Two months after a dog escaped its yard and killed a woman in her fifties, Montreal is introducing new regulations to restrict pit bulls and other dangerous dogs.

Montreal city councillor Anie Samson introduced the task force that reviewed the existing animal control bylaw and and looked at how to make it more effective in keeping people safe.

The task force proposed creating a new type of dog permit that would include pit bulls and dogs that have already bit someone or another animal.

Under the modified bylaw, ownership of pit bulls would be restricted to those over the age of 18 without any criminal record of violence.

Pit bulls and other restricted dogs would have to be registered as such by the end of this year.

Montreal City Council will vote on the bylaw on Sept. 26, 2016. Once the motion passes (as is expected) no new pit bulls would be allowed in Montreal.

Pit bulls would also have to be muzzled at all times when off the owner's property and kept on a short (1.25 m) leash except when in a dog run or in an area with 2 m tall fences.

The restricted dogs would also have to wear special fluorescent dog tags at all times, and always be supervised by an adult.

Because the city does not verify the breed listed when owners register their dogs, anyone who spots a pit bull with the incorrect tag will be encouraged to report the dog, and the owner will be fined.

Any dog found not obeying other requirements would be put down.

The animal control bylaw now defines a pit bull as an American Pit Bull Terrier, an American Staffordshire Terrier, a Bull Terrier, a Staffordshire Terrier, any crossbreed with one of the above animals as a parent, or any dog that shares the physical characteristics of a pit bull.

Animals under the new pit bull classification would have to be sterilized by Dec. 31, 2019, with the only exception being an animal that has a veterinary note confirming the animal is being actively bred.

Pit bulls would also be required to be microchipped by Dec. 31, 2019.

The same restrictions would apply to other dogs that have been found to be dangerous, which would include dogs that have bitten another animal or a human.

Any dog that kills another animal or a person would automatically be called dangerous and be put down.

Authorities would also be permitted to put down any animal that was considered to be at risk of attacking someone.

Mayor Denis Coderre said he was very happy with the proposal.

"I think it's important to understand that these rules are well-balanced," said Coderre.

"We are not attacking a race, we're attacking dogs that can be considered dangerous."

"For pit bulls you have to conform to certain rules. It's not euthanasia at large."

He also warned that many people will oppose the rules regardless of what the city does.

"There will be lots of misinformation, and lots of lobby groups from left and right trying to convince you, but for us, in the Charter of Rights and Liberties, security is clearly a right" warned Coderre.

"We are working to protect the safety of the people."

Coderre said he expected the bylaw would be challenged in court because it would require pit bull owners to pass a criminal record check.

"I know some lawyers wil be salivating because of our restriction based on criminal records.. but I think we've covered our bases here. In some cases a dog can be considered a weapon," said Coderre.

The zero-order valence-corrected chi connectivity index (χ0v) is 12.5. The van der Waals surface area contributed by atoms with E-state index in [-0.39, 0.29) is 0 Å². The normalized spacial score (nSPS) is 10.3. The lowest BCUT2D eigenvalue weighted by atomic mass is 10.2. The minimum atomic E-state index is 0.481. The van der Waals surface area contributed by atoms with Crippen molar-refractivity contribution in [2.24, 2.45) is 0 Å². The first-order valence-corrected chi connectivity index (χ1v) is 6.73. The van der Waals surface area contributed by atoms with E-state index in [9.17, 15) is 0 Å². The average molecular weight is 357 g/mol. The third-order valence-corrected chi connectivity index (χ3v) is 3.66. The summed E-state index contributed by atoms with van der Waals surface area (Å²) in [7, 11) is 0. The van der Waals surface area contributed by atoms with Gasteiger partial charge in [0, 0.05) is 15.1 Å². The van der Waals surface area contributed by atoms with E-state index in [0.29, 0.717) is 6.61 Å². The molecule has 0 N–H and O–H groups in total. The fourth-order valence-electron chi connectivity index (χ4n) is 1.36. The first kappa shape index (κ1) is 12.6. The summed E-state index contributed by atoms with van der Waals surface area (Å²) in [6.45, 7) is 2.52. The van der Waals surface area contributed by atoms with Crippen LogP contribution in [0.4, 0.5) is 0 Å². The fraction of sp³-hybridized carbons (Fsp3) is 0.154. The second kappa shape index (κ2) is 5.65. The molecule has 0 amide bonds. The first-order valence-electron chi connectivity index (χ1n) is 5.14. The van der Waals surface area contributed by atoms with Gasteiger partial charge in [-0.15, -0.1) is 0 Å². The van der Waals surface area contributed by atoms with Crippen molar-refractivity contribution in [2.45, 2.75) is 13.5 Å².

More officers, steeper fines

The change to the municipal bylaw was triggered by the mauling death of 55-year-old Christiane Vadnais, who was killed by a dog that was registered as a boxer, but that police said was a pit bull.

That attack has prompted many municipalities to ban pit bulls, and convinced the provincial government to study the issue. It is likely to introduce legislation later this year.

Since then Montreal has hired more animal control officers, which Samson said was responsible for an increase in the number of dogs registered with the city.

She said there are now 28,000 dogs registered with the city, which is an estimated 19 percent of dogs in Montreal.

Samson added there are several lesser changes being made to the animal control bylaw including:

  • A two-animal limit on the number of dogs in each household, unless a resident applies for a permit for a third dog.
  • All extendable leashes will be banned in Montreal, with a maximum leash length of 1.85 m.
  • Dogs over 20 kg must wear harnesses
  • A four-animal (dogs and cats) limit per household
  • Sterilization and microchipping of all dogs by Dec. 31, 2019

Fines for violating the animal control bylaw would increase to a minimum of $300, with up to $750 for a first offence for dogs off-leash or a dog owner that lies. 

The bylaw comes into effect in September.  

The province of Quebec is still considering how to regulate pit bulls.

Possible legal challenges

Coderre's team said it is ready for legal challenges. Dangerous dog owners will be required to prove they don't have a record of violent crimes over the last five years, which Alanna Devine, Director of Animal Advocacy for the Montreal SPCA said could prove unconstitutional.

“The Montreal SPCA knows there are citizens that will be looking at challenging legislation. Our focus now is trying to save the lives of animals that, should this legislation pass, would be condemned to death.”

Dog trainer John Truss, who owns pit bulls, said though he agrees with much of the law, he disagrees with muzzling the dogs at all times.

“You put the dog in a different state of mind. You put everyone else in a different state of mind. It’s like me telling you to walk down the street with your hands behind your back,” he said, adding that the new regulations have left him angry.

“I’m considering moving, because I’ve spent the last 10 years training pit bulls, making them more acceptable, and in one swoop the mayor has made all my work – he threw it down the garbage,” he said.